Quickie Tutorial for Makin's Extruder Handle:

 While I did get inspiration from a couple of sources...we polymer clay addicts look for them everywhere don't we...the pasta machine handle (since it has a spinning handle), a tampax tampon (ahem, the cardboard!), the toilet paper dispenser plastic thingy, the biggest inspiration came from Ritzs who posted on Polymer Clay Tutor (in the comment section). Her idea of a handle is just ingenious! a broom stick dowel and a plastic cotton spool reel. Thanks Ritzs wherever you are!

So, to make a handle adapter, you need polymer clay (scrap will do), waxpaper or teflon baking paper, bit of tape, two washers, a screw, drill and your regular polymer clay tools of blade and pasta machine. Sorry the pics are a bit dark as I did this at night-time.

First roll out some clay into a log or snake, about 4 inches long and 5/8" - 3/4" thick. Bake, let cool. Wrap one half of it with a layer of wax or teflon paper. You'll want to wrap it at least 1/16th of an inch thick as you'll be making a tube that fits over it. That tube needs to spin freely, so don't want to fit it too tightly. Tape the paper.
(Ignore the tube standing on the tile for now, that is actually the next step) Anyway, next you need to roll out a rectangle of clay on your PM at largest setting, measuring 2 inches wide. Wrap this around the wax paper on the hardened clay log. Trim ends and smooth. Cut a circle shape and attach to the wrap end as a cap. Smooth and remove from hardened log. Bake standing on cap. Let cool.

 Test fit over your log. The log needs to be drilled with a drill bit about the same size as the Makin's green handle. You'll notice that the Makin's handle pins have had their ends crimped flat so they won't fall out of the crank hole. Don't drill your clay that big, only as big as the round part of the pin and don't drill all the way through the clay log either, about 1/8" short of drilling through. I could go into details here, but just take a guess. If you do go might need glue. You will also need to pre-drill your log end to fit a 1" long screw. Drill the hole slightly smaller than the width of the screw for a tight fit. Drill the handle cap end the same size as for the Makin's pin (you can see that cap in the previous photo).

To assemble,  place a washer over the pre-drilled screw hole on the log end, put handle cap on, add another washer and insert screw. Screw should be very loose in the washer, but not as loose as for the screw head to fall through. Fasten, not too tightly, you want the handle cap to spin freely.  Finally, attach onto the Makin's pin. May require a bit of pushing, should be a nice tight fit, otherwise, did I mention  glue? I like to avoid gluing as it's messy and takes time to dry.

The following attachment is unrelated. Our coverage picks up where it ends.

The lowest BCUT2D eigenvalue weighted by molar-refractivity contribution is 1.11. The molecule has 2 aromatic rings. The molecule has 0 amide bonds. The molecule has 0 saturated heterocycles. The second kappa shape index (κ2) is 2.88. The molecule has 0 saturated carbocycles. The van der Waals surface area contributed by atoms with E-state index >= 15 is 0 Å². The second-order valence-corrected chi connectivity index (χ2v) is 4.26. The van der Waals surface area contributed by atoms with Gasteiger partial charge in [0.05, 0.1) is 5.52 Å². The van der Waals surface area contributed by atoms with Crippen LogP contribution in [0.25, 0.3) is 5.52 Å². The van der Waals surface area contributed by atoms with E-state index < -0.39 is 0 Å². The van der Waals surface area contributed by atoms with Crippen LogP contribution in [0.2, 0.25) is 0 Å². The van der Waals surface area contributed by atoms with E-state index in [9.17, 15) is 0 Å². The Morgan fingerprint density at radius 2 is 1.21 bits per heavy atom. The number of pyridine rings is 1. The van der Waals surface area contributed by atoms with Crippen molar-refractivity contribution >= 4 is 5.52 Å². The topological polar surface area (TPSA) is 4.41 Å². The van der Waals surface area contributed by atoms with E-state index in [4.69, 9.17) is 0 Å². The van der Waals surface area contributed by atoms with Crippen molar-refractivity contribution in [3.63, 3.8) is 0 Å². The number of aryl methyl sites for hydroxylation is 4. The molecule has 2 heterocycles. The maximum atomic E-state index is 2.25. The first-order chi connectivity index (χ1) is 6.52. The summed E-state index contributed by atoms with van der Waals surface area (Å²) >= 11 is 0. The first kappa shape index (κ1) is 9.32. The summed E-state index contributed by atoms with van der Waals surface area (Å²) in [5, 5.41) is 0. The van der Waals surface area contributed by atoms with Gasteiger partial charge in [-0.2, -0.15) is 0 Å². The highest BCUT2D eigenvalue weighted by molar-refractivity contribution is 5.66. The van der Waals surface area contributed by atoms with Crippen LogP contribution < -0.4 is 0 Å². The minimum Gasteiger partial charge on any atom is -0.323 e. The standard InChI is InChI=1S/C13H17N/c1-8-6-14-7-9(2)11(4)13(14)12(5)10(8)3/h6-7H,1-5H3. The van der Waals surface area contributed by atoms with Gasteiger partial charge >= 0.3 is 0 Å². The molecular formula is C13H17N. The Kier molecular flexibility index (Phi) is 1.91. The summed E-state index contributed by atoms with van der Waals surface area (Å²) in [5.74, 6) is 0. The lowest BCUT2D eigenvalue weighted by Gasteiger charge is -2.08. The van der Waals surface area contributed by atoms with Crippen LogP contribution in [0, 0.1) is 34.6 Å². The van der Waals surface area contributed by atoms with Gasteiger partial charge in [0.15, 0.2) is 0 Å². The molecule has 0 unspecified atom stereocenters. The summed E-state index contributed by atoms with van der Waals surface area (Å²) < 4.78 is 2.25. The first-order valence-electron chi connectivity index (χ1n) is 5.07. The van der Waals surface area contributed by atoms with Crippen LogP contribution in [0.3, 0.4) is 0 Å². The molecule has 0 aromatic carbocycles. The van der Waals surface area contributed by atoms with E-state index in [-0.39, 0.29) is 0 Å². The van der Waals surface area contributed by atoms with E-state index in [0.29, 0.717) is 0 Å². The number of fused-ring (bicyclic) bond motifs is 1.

Here it is assembled...

test drive...wroom wroom

Also stores like this...

Have fun!!...(edited) and if you want to buy the one I posted on my ArtFire...I just listed one and includes shipping.

Oct 22, 2009

Making Polymer Clay Bezels and maybe a Ring

There are many ways to make bezels, with or without and extruder. Going to show you how I make some of my bezels with a quickie tutorial.

I love my Makin's Extruder as it has so many possibilities, but one of my fave ways to use it is for making bezels. I like to use the small rectangular extruder disc, but also the one with the 1/8" of a hole (more on that later).

Simple bezel:

Condition some clay, roll into snake and insert into extruder (as per extruder instructions)
Use a small round cutter and wrap the extruded clay around it. Trim where ends meet.
Smooth joins with a needle tool or finger.

Carefully remove bezel from cutter.
Using a cabochon with same diameter (or a baked disc that you previously made with same cutter), insert into the bezel.

 This is ready for any which way you want to use it....

A more decorative bezel and maybe a Ring to wear:

Roll out some clay on #3 setting (I decorate and texture the back of this if for a pendant or when the back is going to be visible - part of another tutorial). Cut out with a slightly larger cutter.

I'm showing cabochon on center of this cut out, just to show you how much of an outer edge the larger cut out has compared to the cab.

Using a round disc for the Makin's extruder, squeeze out about 10" of clay. Some people call these 'snakes', some call it 'log', but this looks more like 'string'.

Trim off about a 6" piece and fold in half.

 Hold left pieces between thumb and forefinger and with right thumb and forefinger start to twist these two strands together.

Keep twisting until you have a nice looking rope.

Take cabochon (without the backing I showed earlier) and place twisted clay rope around it. Trim diagonally so that ends will meet.

 Like so...

 Place back on larger cut out.

Apply left-over string against the rope clay but still on surface of the bottom cut out. Trim where ends meet.
 I like to decorate strings with a cartridge-less pen. It hides the join really well.

If you want to further enhance your cab, you can use some of the extruded strip and cut it into small triangles to apply like prongs...

Then apply mica powder all over your design (Note: as you all know...use a mask if using the metal pulvers). For lighter clays I use a brush...

Finally, bake your design, then varnish and let dry. Maybe glue on a ring shank so you can wear it...

Hope you enjoyed this mini tutorial 

Oct 21, 2009

Handmade Christmas Ornaments

Want to make some Polymer Clay Christmas Ornaments with a Vintage feel to them? This is my latest tutorial. Fall and Winter is going to be a busy one as I want to write a few of them. I"m hoping to blog something interesting tomorrow as well.